Bread or Fresh Air
‘Poor people who were feeling the pinch thought still more nostalgically of towns and villages in the near-by countryside, where bread was cheap and life without restrictions. Indeed, they had a natural if illogical feeling that they should have been permitted to move out to these happier places. The feeling was embodied in a slogan shouted in the streets and chalked up on walls: "Bread or fresh air!"’
'The Plague’ by Albert Camus
My work is grounded in graphic communication and the artwork in this exhibition was generated as a response to the pandemic restrictions imposed between January and March 2021.
"Bread or fresh air!" is taken from ‘The Plague’ by Albert Camus and refers to the contradictions, felt by the confined townspeople, to leave the city despite knowing they would carry the disease with them.
Documenting the evening meal became a signifier to an uncertain reality. Each plate was licked clean and recorded with a black and white photograph, marking the passing of time much as a prisoner scores lines on the wall of their cell.
The work aims to address the cognitive dissonance experienced through imposed restraints and explores where comfort and hope are found in troubled times.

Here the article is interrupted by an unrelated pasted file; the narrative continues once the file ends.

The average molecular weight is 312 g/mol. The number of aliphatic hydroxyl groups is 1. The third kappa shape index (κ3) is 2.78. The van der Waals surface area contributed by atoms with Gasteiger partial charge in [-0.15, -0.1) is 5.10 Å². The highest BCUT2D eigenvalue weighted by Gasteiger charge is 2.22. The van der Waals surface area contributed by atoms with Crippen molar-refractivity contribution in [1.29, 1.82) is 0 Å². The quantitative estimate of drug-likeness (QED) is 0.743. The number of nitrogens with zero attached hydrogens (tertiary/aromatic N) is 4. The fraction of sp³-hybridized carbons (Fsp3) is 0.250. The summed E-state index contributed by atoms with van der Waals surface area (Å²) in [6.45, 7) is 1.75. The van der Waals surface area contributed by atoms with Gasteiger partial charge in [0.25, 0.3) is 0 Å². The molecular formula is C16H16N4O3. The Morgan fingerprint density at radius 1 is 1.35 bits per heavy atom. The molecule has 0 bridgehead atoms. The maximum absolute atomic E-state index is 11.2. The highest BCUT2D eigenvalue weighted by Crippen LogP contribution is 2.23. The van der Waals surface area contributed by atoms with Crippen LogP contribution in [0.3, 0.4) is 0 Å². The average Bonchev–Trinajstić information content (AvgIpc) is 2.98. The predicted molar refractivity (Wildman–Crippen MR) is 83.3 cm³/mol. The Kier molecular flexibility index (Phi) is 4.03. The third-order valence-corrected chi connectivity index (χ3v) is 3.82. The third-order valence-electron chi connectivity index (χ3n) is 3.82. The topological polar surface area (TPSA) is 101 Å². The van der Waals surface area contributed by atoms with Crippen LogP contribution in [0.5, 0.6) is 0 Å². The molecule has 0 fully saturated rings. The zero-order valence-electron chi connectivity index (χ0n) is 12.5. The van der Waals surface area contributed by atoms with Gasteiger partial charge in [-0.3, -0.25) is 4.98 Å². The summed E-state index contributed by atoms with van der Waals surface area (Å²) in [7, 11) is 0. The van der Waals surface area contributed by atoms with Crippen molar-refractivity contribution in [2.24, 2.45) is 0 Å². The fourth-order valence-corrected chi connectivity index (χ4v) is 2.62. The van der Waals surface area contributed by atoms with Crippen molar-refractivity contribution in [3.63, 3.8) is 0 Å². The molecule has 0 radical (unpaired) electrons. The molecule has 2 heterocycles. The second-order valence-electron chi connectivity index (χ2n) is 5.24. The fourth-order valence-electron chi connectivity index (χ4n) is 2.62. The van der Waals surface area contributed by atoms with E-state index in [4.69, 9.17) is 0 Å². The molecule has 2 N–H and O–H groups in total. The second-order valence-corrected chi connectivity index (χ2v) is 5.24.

Each meal was documented with a black and white photograph and recorded on a spreadsheet noting the date and type of meal. Only three days are absent.
As the meals accumulated the imperative to create a typology arose. Corresponding with the advent of spring, and the relaxation of restrictions, the inclusion of colour became both a necessity and a desire for better times.
Initiated in 2018, the series of ‘Concrete’ digital collages predate the pandemic. Originally, also in black and white, they drew on the concept of an alienating, dystopian future gaining further significance as it merged with the realities of the lockdown. This cumulated in ‘Concrete: Balcony Bubble’, where the freedom cry of “Bread or fresh air!” takes on a new significance.
Gillian Fielden Dec 2021